In Memoriam: Dick Clark, Negro Leagues historian

By Larry Lester

There were two real McCoys from Ypsilanti, Michigan: Elijah McCoy and Richard Clifford Clark. Dick Clark was the most genuine person known to mankind. Liked by all, respected by many. Diogenes stopped looking for an honest man when he met Sir Richard. He was charming, brilliant, and bitter — sometimes all at the same time. Clark's opinions were honest and sometimes unfiltered. You have to respect a man for that! As many of us who knew him, we are better men, fathers, and husbands for knowing him.

He was a dog's best friend. And he was this dog's best friend. SABR member Richard "Dick" Clark, 68 years old, my mentor, my buddy, my homey, my roomy, uncle to my daughters, even ate my wife's cooking, and an inspirational leader to many, passed away on the morning of December 8, 2014.

Like our mutual friend Jerry Malloy, he was someone who didn't compromise on being the person only he could be. Dick Clark was someone who didn't hold back on sharing his gifts to research, fact check, or befriend a ball player or historian in need. He was a Negro League savant. No one, absolutely no one, knew more about Negro League history than Dick Clark. We had to ban him from Trivia Contests because he knew the answers before the questions were asked. He had a mathematical mind palace, and probably could have moon walked with Einstein or Tesla. Dick's brilliancy often shined thru his unique sense of humor.

Thirty years ago, I joined the Society for American Baseball Research (SABR) with Dick Clark serving as chairman of the Negro Leagues Committee. Before technology took over, he welcomed me to the organization, and each week we faithfully wrote, and also ran up some significant long distance telephone bills. Back in the day, you had to have lots of postage stamps to keep up with his correspondences. Two years later, we met in person for the first time in Washington, D.C., at the 17th SABR National Convention, and became best buds immediately.

The avid Diet Pepsi drinker was my co-editor (or co-pilot) for The Negro Leagues Book, called by some the bible of black baseball. He also contributed to more than 100 books on Negro Leagues history. Some of his last words from his hospital bed were, "I'm Sorry Larry, but I'm Going Home!" Dick, Wayne Stivers, and myself wanted to complete the ultimate Negro League Encyclopedia before any of us were called home.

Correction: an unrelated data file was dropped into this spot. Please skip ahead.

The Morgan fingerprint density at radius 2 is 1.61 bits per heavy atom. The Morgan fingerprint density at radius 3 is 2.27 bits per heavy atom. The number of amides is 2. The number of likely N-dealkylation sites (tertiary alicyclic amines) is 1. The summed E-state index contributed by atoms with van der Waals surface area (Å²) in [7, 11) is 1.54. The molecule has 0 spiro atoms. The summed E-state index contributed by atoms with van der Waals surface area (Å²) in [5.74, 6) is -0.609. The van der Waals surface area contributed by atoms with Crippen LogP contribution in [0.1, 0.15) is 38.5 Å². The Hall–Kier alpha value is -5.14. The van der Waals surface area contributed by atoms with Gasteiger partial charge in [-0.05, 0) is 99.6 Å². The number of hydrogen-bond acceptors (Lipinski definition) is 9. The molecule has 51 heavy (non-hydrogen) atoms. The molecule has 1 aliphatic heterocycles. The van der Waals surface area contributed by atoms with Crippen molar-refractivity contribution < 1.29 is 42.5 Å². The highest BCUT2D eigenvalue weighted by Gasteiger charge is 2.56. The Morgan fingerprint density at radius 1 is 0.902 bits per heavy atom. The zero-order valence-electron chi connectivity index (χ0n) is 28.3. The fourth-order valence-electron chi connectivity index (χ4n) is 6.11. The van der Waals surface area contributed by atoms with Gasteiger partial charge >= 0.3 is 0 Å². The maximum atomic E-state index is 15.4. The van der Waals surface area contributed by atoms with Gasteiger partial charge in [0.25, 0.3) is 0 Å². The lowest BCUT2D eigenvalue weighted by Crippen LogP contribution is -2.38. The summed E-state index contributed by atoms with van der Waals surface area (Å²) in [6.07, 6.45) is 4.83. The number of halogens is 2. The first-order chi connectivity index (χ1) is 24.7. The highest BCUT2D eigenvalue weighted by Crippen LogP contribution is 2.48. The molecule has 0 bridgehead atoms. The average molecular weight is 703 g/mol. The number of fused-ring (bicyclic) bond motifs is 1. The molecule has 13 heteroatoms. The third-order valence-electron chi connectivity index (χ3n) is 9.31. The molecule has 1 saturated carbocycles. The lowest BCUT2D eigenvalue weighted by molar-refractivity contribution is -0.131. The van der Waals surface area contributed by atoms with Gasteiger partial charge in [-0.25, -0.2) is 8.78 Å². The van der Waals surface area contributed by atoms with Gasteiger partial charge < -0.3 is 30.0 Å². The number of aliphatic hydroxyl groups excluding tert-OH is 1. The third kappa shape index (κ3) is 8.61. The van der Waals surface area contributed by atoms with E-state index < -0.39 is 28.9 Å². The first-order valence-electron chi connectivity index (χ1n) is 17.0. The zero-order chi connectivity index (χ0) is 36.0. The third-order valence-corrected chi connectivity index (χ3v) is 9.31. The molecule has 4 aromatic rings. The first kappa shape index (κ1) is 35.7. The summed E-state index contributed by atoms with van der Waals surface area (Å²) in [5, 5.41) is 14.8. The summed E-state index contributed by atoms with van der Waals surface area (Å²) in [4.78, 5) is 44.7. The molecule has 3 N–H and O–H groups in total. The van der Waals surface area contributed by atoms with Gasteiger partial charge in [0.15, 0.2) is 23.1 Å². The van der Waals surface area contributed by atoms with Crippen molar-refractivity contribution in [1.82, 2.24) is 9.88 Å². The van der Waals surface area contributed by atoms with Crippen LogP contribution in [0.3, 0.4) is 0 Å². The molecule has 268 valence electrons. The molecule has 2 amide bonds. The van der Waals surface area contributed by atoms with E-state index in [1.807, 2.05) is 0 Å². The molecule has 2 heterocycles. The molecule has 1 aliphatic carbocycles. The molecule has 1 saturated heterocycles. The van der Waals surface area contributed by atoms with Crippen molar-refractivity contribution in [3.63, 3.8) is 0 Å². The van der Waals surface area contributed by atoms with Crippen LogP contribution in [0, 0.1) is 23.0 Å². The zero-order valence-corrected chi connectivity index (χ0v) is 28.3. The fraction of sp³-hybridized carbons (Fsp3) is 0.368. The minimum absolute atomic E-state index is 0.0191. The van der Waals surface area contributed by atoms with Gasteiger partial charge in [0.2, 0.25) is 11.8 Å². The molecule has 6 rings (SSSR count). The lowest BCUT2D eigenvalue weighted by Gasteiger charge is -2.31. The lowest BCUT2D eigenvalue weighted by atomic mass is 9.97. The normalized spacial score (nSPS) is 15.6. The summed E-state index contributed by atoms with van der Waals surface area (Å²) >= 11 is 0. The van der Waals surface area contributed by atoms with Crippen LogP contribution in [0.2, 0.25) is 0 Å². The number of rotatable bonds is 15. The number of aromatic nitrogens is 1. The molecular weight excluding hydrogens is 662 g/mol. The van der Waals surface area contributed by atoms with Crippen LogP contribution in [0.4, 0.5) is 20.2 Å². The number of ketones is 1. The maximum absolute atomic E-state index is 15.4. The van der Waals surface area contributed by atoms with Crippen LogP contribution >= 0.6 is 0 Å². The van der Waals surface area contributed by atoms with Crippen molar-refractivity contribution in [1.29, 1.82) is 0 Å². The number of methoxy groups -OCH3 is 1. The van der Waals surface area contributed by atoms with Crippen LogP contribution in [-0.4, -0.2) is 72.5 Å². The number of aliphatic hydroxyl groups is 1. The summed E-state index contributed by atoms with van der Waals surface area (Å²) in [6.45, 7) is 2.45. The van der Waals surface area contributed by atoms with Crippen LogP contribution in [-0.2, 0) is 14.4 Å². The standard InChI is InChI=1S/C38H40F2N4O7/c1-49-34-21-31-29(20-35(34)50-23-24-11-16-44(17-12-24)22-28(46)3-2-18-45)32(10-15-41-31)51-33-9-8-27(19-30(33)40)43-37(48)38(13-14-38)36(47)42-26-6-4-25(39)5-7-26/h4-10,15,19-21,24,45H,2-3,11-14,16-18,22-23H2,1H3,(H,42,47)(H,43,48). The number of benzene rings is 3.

Our constant companion, Rick Meister, who had been on bedside watch since day one, was part of the quartet that often broke bread together. We had sleepovers at each of our homes. The Four Tops worked on several committees, conferences, letter-writing campaigns, and through collaborative efforts with like-minded individuals, we re-opened the doors of Cooperstown in 1987, to get 25 more black ball veterans in the National Baseball Hall of Fame, beginning with Ray Dandridge.

However, all good things must come to an end. We all have a reservation in the upper room, without the privilege of cancellation. Despite our best game, Father Time is still undefeated.

Well, the dogs are now whistling a new tune, barking at the new moon. I will miss my dear friend, and will carry his thoughts with me each and every day, until my call to home comes. Clark was as fine a gentleman as one could meet.

From his hospice bed Dick whispered that any donations be sent to SABR, 4455 E. Camelback Road, Suite D-140, Phoenix, Arizona 85018, with funds earmarked to the Jerry Malloy Conference. Or click here to donate online. Clark's last cry was, "Please keep the legacy alive!"

  • Share your memories: SABR Negro Leagues Committee co-chair Larry Lester is seeking your memories, stories, and tributes about Dick Clark to share with his family. If you would like to share your story, please send it to Larry at larrylester42@gmail.com.

This page was last updated December 18, 2014 at 8:37 pm MST.